- Paper report
- Open Access
Cleaning up E. coli
- Wim D'Haeze
© BioMed Central Ltd 2002
- Received: 4 May 2002
- Published: 24 June 2002
A new method of creating large genomic deletions has been used to make a 'clean', stable bacterial genome
- Deletion Breakpoint
- Human Pathogenic Bacterium
- Large Genomic Region
- Deletion Method
- Metabolic Waste Product
Study of the many complete bacterial genomes now available has shown that they contain genes that are unnecessary for life under laboratory conditions and transposable elements that can cause random genome rearrangements and null mutations. This can have undesirable consequences when a bacterium is used for biotechnological purposes, as unnecessary gene products could affect the ease with which the material of interest can be purified, thereby increasing production costs. Metabolic waste products can also be a serious problem, even in small quantities, in the production of drugs and vaccines. Kolisnychenko et al. have developed a new method of deleting large stretches of DNA and tested the method on Escherichia coli to create a 'backbone-only' strain. This 'clean' strain can be used for biotechnological purposes, and to answer questions concerning the stability and evolution of the genome.
Kolisnychenko et al. deleted 12 large genomic regions from the E. coli MG1655 genome, to make E. coli MDS12. The inferred amino-acid sequence of the open reading frames (ORFs) within these deleted regions was compared with 24 bacterial proteomes, and most ORFs did not have counterparts in more than nine of these genomes. To check the precise ends of the deletions the authors sequenced across all deletion breakpoints. E. coli MDS12 contained 376,180 fewer base-pairs than its parental strain, giving an 8.1% reduction in genome size and a 9.3% reduction in gene content. The doubling times of E. coli MG1655 and MDS12 grown in rich and minimal media were nearly identical, although the final optical density of the MDS12 culture (reflecting cell numbers)was slightly, but significantly, higher than that of MG1655. There was no difference in the capacity of the two strains to be transformed by electroporation.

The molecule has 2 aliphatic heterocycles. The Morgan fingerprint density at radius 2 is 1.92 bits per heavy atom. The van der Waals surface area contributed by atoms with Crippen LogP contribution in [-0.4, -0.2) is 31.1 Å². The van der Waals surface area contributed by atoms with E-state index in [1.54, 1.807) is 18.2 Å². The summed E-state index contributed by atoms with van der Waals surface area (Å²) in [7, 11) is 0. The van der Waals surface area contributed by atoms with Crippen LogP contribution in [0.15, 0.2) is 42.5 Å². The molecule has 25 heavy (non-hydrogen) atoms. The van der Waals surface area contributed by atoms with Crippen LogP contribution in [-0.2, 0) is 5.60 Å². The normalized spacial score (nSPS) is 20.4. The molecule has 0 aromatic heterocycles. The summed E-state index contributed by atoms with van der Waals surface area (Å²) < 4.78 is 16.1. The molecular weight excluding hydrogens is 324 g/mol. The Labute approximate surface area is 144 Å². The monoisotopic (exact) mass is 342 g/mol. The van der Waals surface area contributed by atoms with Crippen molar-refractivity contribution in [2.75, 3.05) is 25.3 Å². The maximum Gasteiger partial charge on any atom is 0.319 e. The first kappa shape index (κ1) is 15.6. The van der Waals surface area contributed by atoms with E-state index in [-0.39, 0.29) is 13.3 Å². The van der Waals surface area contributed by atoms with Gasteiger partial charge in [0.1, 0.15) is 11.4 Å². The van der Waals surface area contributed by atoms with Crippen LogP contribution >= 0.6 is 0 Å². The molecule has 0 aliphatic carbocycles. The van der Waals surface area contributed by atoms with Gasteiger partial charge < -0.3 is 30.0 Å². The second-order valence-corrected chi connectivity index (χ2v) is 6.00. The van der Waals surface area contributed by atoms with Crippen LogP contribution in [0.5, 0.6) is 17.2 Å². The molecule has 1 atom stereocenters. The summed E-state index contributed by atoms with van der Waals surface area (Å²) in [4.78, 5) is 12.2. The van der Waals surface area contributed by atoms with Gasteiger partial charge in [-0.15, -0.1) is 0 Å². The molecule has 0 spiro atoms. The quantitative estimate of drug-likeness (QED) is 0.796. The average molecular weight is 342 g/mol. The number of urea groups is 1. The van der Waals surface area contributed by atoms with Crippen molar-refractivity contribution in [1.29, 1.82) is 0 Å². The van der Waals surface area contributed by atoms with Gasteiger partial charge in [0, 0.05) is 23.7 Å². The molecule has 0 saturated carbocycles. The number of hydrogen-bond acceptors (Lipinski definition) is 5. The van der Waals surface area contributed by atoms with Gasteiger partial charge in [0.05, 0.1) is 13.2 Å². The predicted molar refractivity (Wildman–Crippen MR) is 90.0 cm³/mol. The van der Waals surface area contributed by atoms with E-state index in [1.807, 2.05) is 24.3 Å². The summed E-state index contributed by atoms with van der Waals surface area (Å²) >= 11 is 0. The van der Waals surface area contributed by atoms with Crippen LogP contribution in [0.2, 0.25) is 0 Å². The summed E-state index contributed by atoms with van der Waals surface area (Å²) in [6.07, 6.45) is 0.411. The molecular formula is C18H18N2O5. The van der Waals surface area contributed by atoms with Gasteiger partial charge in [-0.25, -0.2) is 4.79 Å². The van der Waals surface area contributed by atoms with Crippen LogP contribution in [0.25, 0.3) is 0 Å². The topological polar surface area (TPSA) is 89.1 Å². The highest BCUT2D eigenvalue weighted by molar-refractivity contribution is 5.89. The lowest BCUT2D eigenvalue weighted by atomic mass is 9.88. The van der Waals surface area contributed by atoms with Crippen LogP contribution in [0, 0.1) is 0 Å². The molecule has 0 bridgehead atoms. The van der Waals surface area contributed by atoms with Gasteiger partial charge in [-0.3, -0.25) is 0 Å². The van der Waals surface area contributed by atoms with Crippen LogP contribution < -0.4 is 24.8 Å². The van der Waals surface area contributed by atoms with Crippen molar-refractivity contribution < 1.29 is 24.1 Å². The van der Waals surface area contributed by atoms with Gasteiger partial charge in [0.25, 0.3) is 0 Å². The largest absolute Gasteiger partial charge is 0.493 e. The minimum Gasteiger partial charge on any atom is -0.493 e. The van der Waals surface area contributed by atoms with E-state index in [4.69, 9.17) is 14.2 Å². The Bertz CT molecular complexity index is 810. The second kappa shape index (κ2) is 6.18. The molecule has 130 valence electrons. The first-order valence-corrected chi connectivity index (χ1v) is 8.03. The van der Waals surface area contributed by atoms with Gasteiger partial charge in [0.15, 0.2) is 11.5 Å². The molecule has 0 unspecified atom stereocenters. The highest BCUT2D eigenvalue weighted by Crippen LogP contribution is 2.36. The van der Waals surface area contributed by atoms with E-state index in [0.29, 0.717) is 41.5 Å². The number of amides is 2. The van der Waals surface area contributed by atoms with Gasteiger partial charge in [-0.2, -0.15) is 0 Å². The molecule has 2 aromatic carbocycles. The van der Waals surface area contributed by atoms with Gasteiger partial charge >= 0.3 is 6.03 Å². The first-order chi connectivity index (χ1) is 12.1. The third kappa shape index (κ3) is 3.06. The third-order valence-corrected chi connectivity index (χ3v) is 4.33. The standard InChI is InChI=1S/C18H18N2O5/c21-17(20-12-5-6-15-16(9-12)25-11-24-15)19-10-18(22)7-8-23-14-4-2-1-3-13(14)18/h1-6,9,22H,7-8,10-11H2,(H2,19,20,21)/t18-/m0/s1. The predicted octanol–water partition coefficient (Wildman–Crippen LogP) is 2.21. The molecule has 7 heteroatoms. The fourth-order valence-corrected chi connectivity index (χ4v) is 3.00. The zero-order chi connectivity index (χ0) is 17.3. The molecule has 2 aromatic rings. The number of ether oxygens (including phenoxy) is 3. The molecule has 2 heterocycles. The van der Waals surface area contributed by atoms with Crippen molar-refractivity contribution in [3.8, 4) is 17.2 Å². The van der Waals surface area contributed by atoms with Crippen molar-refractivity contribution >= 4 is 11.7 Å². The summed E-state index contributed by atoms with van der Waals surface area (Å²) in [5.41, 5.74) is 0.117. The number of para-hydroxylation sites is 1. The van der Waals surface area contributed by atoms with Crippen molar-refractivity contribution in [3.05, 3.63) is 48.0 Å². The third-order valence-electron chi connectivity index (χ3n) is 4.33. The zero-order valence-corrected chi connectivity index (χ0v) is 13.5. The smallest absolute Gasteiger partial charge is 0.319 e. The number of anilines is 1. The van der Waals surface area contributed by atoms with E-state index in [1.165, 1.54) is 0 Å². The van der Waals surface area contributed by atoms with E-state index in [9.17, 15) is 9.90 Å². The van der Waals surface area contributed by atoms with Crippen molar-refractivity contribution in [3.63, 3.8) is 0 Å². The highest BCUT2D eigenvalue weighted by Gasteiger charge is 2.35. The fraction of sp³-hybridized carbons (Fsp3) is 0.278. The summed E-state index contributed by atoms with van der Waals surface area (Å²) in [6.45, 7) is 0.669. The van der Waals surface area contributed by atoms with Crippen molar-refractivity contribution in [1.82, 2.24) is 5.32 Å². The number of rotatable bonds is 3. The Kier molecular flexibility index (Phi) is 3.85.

In the new technique of Kolisnychenko et al. the region to be deleted is first replaced by a PCR-generated DNA fragment. This contains the actual joint of the final deletion in its primer part, so that small direct repeats are created on the chromosome. Recombination then ensures that all vector DNA and the region to be deleted are cleanly removed from the genome. Because recombination between relatively short sequences occurs at low frequency, the process is stimulated by expression of an I-SceI meganuclease, a restriction enzyme that will specifically cut the DNA at two I-SceI sites present in the inserted fragment.
Additional information, an explanation of the new deletion method and step-by-step protocols are available as Supplemental material from the authors' website.
The deletion method developed by Kolisnychenko et al. provides a powerful and efficient tool to engineer microorganisms that are used for biotechnological purposes, for example to produce pharmaceuticals or antibiotics. Using for these purposes bacterial strains that are genetically 'cleaned up' would facilitate purification and diminish production costs. The method is also an efficient way of creating deletion mutants on a large scale. The E. coli MDS12 strain, constructed here in order to test the new method, could be of use to produce proteins, drugs or other compounds of interest, after determining growth kinetics and behavior in industrial-sized batch cultures. A plethora of genomes of human pathogenic bacteria, plant or animal pathogens, archaea and other microorganisms are now available for use.